Is insect farming better the Beta way?

While some analysts feel that the vertical farming bubble has burst, US mealworm producer Beta Hatch believes that there’s scope for a more subtle approach to indoor insect production.

Founded in 2015 by PhD entomologist Virginia Emery, Seattle-based Beta Hatch opened its 50,000-square-foot flagship operation in Cashmere, Washington, in July 2022 – the largest mealworm production facility for animal feed in North America.

Driven by her passion and expertise as an entomologist, Emery launched Beta Hatch following a PhD at UC Berkeley and a stint as an insect production consultant.

“There were few scientists involved in the production of insects and few people that truly understood the crop. At Beta Hatch, we differentiate by applying a biology-led approach. Insect farming is 50/50 animal husbandry and processing. We need to have expertise in both in order to scale,” she explains.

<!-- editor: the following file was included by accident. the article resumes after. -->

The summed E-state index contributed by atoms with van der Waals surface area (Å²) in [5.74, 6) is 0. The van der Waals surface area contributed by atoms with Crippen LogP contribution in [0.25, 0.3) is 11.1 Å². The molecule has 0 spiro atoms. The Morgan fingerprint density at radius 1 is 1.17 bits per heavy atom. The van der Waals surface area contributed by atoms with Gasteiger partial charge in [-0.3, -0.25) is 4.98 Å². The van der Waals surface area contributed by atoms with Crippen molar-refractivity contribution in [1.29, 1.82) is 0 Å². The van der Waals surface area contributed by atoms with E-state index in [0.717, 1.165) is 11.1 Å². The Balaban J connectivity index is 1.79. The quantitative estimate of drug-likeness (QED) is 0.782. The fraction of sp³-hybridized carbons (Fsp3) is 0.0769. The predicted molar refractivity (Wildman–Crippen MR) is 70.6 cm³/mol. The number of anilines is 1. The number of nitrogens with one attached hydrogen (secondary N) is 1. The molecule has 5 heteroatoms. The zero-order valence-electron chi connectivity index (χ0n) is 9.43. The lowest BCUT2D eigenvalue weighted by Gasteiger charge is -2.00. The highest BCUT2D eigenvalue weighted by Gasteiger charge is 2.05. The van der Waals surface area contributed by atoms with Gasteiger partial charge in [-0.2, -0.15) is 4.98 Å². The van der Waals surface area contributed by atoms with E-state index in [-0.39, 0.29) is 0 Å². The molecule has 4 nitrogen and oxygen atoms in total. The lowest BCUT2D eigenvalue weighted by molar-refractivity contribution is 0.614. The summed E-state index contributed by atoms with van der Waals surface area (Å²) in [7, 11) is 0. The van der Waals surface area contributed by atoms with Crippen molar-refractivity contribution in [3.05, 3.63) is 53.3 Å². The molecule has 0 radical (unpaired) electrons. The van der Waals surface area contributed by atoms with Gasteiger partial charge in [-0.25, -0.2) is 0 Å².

Led by a few large-scale insect producers with myriad smaller players, huge volumes of capital and resources have been flowing into the production and commercialization of large monoculture insect crops, with black soldier flies and yellow mealworm dominating the majority of production for the protein meal market. However, the insect industry is struggling with high costs and scalability.


Publication date:

Receive the daily newsletter in your email for free | Click here

Other news in this sector:

Sign up for our daily Newsletter and stay up to date with all the latest news!

Subscribe I am already a subscriber

You are using software which is blocking our advertisements (adblocker).

As we provide the news for free, we are relying on revenues from our banners. So please disable your adblocker and reload the page to continue using this site.

Click here for a guide on disabling your adblocker.